Deep snow drifts in Glen Coe.
The snow was down to just about sea level again today for the first of three days with pupils and staff of St. Paul's School in London. They are staying at the very excellent Corran Bunkhouse and today we went to Buachaille Etive Beg. There is a great path up to the col between the two Munro's which makes it quite an easy walk to the peaks and a popular choice. The path was somewhere under the snow today and we only found it occasionally but the snow was quite nice for making steps anyway. Stunning views in all directions, sunshine and a good variety of snow types with wee patches of ice made for a very good learning day for the team.
We looked at what to wear, what to take with us, how to walk (skillful walking), route choice, the effect of the wind on the snow and many more things. There are many areas of deep windslab which are hard work to walk through. The wind changed direction last night as well so there are deposits on many aspects. Most of the windslab is fairly well held in place but it's nice to have the SAIS Avalanche Forecast back up and running for the winter.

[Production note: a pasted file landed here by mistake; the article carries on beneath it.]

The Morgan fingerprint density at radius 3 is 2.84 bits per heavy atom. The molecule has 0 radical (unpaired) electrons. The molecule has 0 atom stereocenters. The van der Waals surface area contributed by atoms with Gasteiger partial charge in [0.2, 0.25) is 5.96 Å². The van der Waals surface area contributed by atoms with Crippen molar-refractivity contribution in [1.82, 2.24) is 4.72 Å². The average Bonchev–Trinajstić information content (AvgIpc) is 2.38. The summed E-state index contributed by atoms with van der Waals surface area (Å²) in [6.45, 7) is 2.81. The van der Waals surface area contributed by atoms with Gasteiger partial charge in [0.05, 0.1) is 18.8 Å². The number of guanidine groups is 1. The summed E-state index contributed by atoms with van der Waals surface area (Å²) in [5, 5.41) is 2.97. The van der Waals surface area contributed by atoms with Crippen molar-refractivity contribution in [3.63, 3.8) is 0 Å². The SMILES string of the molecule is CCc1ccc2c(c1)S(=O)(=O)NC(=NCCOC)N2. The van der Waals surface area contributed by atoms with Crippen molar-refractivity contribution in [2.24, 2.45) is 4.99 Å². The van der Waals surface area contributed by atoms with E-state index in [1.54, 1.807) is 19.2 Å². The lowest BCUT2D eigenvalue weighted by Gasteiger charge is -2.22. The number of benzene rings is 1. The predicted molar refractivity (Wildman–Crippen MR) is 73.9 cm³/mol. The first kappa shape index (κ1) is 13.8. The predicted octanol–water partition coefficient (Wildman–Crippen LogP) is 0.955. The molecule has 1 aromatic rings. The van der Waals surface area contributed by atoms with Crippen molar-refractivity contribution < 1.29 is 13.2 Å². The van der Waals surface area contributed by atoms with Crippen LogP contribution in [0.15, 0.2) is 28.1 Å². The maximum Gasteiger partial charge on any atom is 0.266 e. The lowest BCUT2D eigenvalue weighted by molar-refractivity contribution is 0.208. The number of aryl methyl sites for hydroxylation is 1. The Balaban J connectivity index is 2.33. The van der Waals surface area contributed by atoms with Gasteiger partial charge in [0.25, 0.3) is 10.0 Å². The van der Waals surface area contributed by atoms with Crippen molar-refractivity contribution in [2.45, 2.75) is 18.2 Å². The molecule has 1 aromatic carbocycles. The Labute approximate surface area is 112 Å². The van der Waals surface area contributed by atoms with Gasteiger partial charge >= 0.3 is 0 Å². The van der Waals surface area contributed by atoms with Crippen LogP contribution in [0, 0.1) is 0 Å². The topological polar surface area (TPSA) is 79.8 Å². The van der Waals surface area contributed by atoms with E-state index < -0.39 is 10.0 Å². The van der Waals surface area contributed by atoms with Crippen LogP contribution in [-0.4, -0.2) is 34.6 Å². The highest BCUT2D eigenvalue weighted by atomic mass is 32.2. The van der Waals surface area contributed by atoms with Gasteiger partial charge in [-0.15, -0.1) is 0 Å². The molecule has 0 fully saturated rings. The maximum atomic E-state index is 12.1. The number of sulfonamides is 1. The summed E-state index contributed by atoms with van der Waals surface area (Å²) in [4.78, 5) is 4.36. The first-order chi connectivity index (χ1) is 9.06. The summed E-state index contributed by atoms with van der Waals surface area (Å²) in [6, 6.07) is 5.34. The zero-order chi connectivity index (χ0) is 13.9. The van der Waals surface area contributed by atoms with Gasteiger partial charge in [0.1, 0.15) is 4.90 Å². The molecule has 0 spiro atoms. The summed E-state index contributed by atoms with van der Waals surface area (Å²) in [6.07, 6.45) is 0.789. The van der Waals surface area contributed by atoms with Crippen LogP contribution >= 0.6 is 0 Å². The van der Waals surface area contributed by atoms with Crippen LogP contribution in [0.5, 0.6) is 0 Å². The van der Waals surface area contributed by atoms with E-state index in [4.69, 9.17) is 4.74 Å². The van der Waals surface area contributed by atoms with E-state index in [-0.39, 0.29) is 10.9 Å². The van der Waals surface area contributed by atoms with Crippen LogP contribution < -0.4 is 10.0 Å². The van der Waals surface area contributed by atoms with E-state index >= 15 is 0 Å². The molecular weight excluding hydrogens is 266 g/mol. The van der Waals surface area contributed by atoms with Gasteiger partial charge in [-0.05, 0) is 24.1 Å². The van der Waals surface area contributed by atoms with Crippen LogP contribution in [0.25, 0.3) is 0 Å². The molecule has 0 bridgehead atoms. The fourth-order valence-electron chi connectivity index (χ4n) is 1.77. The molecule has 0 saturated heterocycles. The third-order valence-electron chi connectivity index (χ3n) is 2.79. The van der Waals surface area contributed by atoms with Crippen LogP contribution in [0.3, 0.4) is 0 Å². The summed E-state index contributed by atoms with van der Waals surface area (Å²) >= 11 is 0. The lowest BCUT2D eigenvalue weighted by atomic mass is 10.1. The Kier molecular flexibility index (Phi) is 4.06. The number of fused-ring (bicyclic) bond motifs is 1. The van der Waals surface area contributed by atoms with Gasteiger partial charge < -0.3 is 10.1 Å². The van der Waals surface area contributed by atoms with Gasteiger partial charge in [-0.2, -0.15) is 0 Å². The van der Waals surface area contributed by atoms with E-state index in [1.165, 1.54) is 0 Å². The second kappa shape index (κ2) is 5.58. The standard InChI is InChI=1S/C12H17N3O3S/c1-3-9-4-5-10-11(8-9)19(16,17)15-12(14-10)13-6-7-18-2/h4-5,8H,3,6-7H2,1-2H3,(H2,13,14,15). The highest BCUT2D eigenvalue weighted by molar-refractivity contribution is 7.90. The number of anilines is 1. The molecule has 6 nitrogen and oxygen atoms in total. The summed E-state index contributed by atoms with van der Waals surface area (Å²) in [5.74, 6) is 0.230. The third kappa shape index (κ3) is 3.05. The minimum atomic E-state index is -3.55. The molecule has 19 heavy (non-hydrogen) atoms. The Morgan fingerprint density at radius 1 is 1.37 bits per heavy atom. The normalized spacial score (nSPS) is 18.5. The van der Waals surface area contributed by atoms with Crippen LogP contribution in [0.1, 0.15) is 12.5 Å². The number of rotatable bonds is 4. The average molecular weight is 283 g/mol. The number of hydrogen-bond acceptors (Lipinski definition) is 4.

We will have another very nice day again tomorrow. There is not much ice to climb apart from in some drainage lines and even then the fresh soft snow is covering up a bit of it. Gullies are full of soft snow and ridges have a lot of soft snow on them as well. Steep mixed routes are very good though - Stob Coire nan Lochan was well rimed all the way to the floor and the crags are generally quite white and well frozen. However we will get a thaw on Sunday which will last a few days so the soft snow will consolidate and hopefully re-freeze into solid snow-ice.
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Self reliance is a fundamental principle of mountaineering. By participating we accept this and take responsibility for the decisions we make. These blog posts and conditions reports are intended to help you make good decisions. They do not remove the need for you to make your own judgements when out in the hills.